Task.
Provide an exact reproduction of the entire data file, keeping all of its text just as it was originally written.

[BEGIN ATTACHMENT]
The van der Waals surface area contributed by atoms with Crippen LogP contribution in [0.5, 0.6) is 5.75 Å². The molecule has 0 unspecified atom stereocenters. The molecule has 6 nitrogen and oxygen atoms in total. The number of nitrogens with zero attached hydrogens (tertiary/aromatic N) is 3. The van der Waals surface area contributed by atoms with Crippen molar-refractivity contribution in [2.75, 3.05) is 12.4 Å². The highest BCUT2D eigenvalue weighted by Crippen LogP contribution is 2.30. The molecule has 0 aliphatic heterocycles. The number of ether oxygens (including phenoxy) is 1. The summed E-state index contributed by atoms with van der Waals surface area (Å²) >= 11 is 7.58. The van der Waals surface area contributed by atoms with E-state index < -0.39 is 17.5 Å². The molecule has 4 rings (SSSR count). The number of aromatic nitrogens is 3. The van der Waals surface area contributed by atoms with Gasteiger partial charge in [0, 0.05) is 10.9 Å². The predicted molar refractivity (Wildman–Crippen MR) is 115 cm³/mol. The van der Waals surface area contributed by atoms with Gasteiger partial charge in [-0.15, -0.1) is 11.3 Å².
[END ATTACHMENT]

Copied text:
The van der Waals surface area contributed by atoms with Crippen LogP contribution in [0.5, 0.6) is 5.75 Å². The molecule has 0 unspecified atom stereocenters. The molecule has 6 nitrogen and oxygen atoms in total. The number of nitrogens with zero attached hydrogens (tertiary/aromatic N) is 3. The van der Waals surface area contributed by atoms with Crippen molar-refractivity contribution in [2.75, 3.05) is 12.4 Å². The highest BCUT2D eigenvalue weighted by Crippen LogP contribution is 2.30. The molecule has 0 aliphatic heterocycles. The number of ether oxygens (including phenoxy) is 1. The summed E-state index contributed by atoms with van der Waals surface area (Å²) >= 11 is 7.58. The van der Waals surface area contributed by atoms with E-state index < -0.39 is 17.5 Å². The molecule has 4 rings (SSSR count). The number of aromatic nitrogens is 3. The van der Waals surface area contributed by atoms with Gasteiger partial charge in [0, 0.05) is 10.9 Å². The predicted molar refractivity (Wildman–Crippen MR) is 115 cm³/mol. The van der Waals surface area contributed by atoms with Gasteiger partial charge in [-0.15, -0.1) is 11.3 Å².